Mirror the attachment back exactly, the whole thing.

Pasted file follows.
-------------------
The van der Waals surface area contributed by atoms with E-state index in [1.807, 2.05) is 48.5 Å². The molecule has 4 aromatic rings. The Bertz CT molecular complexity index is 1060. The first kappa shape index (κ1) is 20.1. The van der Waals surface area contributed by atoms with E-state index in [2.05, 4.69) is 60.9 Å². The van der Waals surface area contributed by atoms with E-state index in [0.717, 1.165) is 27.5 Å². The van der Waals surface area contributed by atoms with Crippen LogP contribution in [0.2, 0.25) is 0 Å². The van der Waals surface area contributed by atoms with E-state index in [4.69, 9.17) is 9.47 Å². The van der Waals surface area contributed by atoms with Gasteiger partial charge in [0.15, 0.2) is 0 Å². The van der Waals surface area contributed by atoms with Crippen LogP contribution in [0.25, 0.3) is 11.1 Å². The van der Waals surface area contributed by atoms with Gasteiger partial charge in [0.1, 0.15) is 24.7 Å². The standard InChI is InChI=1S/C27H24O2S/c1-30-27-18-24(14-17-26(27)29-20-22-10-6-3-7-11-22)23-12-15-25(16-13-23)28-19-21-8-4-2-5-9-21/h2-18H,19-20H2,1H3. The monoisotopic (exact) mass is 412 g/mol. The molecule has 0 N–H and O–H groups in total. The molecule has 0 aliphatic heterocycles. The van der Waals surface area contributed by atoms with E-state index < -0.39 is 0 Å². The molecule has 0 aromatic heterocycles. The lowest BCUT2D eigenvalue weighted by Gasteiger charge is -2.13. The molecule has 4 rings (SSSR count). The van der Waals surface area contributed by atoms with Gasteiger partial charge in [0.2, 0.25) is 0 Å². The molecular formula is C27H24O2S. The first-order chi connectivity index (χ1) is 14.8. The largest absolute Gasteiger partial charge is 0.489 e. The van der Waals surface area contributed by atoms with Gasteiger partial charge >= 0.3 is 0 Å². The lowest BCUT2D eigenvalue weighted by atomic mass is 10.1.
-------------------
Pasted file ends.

The van der Waals surface area contributed by atoms with E-state index in [1.807, 2.05) is 48.5 Å². The molecule has 4 aromatic rings. The Bertz CT molecular complexity index is 1060. The first kappa shape index (κ1) is 20.1. The van der Waals surface area contributed by atoms with E-state index in [2.05, 4.69) is 60.9 Å². The van der Waals surface area contributed by atoms with E-state index in [0.717, 1.165) is 27.5 Å². The van der Waals surface area contributed by atoms with Crippen LogP contribution in [0.2, 0.25) is 0 Å². The van der Waals surface area contributed by atoms with E-state index in [4.69, 9.17) is 9.47 Å². The van der Waals surface area contributed by atoms with Gasteiger partial charge in [0.15, 0.2) is 0 Å². The van der Waals surface area contributed by atoms with Crippen LogP contribution in [0.25, 0.3) is 11.1 Å². The van der Waals surface area contributed by atoms with Gasteiger partial charge in [0.1, 0.15) is 24.7 Å². The standard InChI is InChI=1S/C27H24O2S/c1-30-27-18-24(14-17-26(27)29-20-22-10-6-3-7-11-22)23-12-15-25(16-13-23)28-19-21-8-4-2-5-9-21/h2-18H,19-20H2,1H3. The monoisotopic (exact) mass is 412 g/mol. The molecule has 0 N–H and O–H groups in total. The molecule has 0 aliphatic heterocycles. The van der Waals surface area contributed by atoms with E-state index < -0.39 is 0 Å². The molecule has 0 aromatic heterocycles. The lowest BCUT2D eigenvalue weighted by Gasteiger charge is -2.13. The molecule has 4 rings (SSSR count). The van der Waals surface area contributed by atoms with Gasteiger partial charge in [0.2, 0.25) is 0 Å². The molecular formula is C27H24O2S. The first-order chi connectivity index (χ1) is 14.8. The largest absolute Gasteiger partial charge is 0.489 e. The van der Waals surface area contributed by atoms with Gasteiger partial charge >= 0.3 is 0 Å². The lowest BCUT2D eigenvalue weighted by atomic mass is 10.1.